Orseolo Fasolo taught descriptive geometry at the Faculty of Architecture of the ‘Sapienza’ University in Rome, from 1966 to 1985. His teaching was characterised by his Lecture Notes, which he handed out to his students, in simple blueprint copies.
Each lesson was presented in a form that was, for the most part, graphical, on small-sized boards (31*21 cm). The drawings were accompanied by short annotations and numbers that specified the order that should be followed when reading, as well as the order of the described operations.
At a time when, in Italy, the manuals of descriptive geometry were almost solely written, with few inexpressive illustrations, this solution was very innovative and appreciated by the students.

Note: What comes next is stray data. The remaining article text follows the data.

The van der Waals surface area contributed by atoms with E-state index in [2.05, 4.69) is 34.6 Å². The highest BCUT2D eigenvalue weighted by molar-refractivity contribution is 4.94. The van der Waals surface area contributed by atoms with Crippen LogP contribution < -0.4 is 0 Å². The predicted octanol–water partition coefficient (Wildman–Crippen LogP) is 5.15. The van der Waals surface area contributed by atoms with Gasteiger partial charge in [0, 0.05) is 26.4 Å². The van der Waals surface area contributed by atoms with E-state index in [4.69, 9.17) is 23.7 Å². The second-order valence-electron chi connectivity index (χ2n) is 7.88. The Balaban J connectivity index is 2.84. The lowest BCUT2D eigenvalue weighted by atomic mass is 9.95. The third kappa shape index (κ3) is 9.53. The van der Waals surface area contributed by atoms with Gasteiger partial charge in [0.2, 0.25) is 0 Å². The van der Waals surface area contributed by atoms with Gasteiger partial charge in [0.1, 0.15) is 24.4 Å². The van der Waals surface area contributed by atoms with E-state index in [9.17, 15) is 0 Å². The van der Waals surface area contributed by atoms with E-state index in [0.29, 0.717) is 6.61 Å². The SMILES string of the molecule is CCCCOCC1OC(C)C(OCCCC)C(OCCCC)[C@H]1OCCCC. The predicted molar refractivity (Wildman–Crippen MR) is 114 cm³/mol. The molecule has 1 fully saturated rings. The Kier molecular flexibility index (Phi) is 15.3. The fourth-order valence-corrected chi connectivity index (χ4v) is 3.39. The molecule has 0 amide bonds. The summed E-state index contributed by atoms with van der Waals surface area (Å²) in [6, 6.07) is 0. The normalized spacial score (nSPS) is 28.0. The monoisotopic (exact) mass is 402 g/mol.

My short ‘hand-drawn’ lessons resume, therefore, an experienced tradition of the Roman school.
Each lesson is presented in two different moments: the post, which simply introduces the topic, and the page, which delve deeper into the essential aspects. The lesson distinguishes, almost always, between the absolutely necessary theoretical concepts (Theory) and the following application to the drawing (Practise).
Fasolo (teaching exemples)